B2B research partners need to step up as business accelerating partners
Christian: I meet with lots of potential partners – I’m paranoid that I’m missing things, and I’m sure that I am. Yet I can’t tell you how many times the initial meeting has started off with the vendor saying “could you tell me about R/GA and what your business looks like and what your goals are?” And then I do that, and then it literally doesn’t affect anything that comes after – the slides are the same, the pitch is the same, it tends to be generic, and I feel like I’ve wasted my time.
The best partners are the ones who have empathy for my situation, for my pressures, for my outstanding problems. And orient their capabilities to be business accelerators. Too many vendors in this space are focused on “product and services” selling. The best ones focus on “business accelerator” selling – how they can bring a capability to help me run the overall project in a way that’s commercially favorable.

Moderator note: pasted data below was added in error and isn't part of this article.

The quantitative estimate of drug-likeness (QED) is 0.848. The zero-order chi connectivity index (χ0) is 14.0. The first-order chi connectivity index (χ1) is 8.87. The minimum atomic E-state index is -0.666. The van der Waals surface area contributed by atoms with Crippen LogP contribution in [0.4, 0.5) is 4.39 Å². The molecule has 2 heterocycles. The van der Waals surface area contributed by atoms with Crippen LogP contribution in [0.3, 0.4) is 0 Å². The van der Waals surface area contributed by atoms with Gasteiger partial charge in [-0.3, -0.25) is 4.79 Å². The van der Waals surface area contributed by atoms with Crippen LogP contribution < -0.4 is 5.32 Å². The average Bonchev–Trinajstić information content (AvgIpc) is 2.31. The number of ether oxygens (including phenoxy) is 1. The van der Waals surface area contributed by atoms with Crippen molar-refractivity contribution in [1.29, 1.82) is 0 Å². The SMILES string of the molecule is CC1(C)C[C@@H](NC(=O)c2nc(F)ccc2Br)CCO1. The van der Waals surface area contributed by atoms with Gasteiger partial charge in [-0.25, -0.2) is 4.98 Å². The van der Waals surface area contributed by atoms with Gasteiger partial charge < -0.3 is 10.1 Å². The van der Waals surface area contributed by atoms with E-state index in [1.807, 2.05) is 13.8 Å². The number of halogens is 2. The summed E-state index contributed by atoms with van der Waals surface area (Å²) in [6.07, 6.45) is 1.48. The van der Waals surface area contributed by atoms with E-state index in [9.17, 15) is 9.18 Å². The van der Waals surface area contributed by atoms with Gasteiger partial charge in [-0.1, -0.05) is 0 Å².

Maarten: Firstly, I am glad to hear I am not the only one suffering from innovation FOMO. I do spend a lot of time trying to understand new capabilities and find grounds for partnerships with new potential vendors.
The best B2B research partners focus on “business accelerator” selling – how they can bring a capability to help me run the overall project in a way that’s commercially favorable.
SVP, Global Managing Director, Applied Intelligence, R/GA
Unfortunately, it is hard to find mutual grounds for partnerships because of all the reasons Christian mentioned. Agencies are hard customers, I get that. We move fast and are dealing with both internal and external business pressures all the time. Our best partners, including NewtonX, have sales people who respond to our briefs with questions, chat us through options and create customized plans together for us and our clients.
Another potential hurdle to overcome is being on top and buttoned up on all things legal, data and privacy protection. The legal landscape is constantly evolving, and so are our policies to protect the interest of our clients and ourselves.